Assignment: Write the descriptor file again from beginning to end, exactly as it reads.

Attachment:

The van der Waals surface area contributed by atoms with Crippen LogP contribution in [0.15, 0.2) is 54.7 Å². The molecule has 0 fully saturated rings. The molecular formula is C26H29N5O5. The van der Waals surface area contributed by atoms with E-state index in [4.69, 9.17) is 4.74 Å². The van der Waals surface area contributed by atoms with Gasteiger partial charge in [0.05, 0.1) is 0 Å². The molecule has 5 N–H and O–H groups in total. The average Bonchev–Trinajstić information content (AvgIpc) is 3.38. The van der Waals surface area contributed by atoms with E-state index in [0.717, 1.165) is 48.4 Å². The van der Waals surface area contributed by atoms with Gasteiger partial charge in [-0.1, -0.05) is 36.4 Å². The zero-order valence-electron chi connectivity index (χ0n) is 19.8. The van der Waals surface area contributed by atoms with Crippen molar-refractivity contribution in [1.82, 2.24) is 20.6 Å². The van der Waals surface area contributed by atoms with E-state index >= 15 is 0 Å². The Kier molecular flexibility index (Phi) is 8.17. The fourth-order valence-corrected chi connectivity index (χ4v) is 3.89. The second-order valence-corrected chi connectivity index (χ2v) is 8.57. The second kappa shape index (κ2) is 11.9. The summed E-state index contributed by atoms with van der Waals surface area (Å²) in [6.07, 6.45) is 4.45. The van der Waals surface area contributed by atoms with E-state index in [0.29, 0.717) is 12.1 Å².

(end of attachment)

The van der Waals surface area contributed by atoms with Crippen LogP contribution in [0.15, 0.2) is 54.7 Å². The molecule has 0 fully saturated rings. The molecular formula is C26H29N5O5. The van der Waals surface area contributed by atoms with E-state index in [4.69, 9.17) is 4.74 Å². The van der Waals surface area contributed by atoms with Gasteiger partial charge in [0.05, 0.1) is 0 Å². The molecule has 5 N–H and O–H groups in total. The average Bonchev–Trinajstić information content (AvgIpc) is 3.38. The van der Waals surface area contributed by atoms with E-state index in [0.717, 1.165) is 48.4 Å². The van der Waals surface area contributed by atoms with Gasteiger partial charge in [-0.1, -0.05) is 36.4 Å². The zero-order valence-electron chi connectivity index (χ0n) is 19.8. The van der Waals surface area contributed by atoms with Crippen molar-refractivity contribution in [1.82, 2.24) is 20.6 Å². The van der Waals surface area contributed by atoms with E-state index >= 15 is 0 Å². The Kier molecular flexibility index (Phi) is 8.17. The fourth-order valence-corrected chi connectivity index (χ4v) is 3.89. The second-order valence-corrected chi connectivity index (χ2v) is 8.57. The second kappa shape index (κ2) is 11.9. The summed E-state index contributed by atoms with van der Waals surface area (Å²) in [6.07, 6.45) is 4.45. The van der Waals surface area contributed by atoms with E-state index in [0.29, 0.717) is 12.1 Å².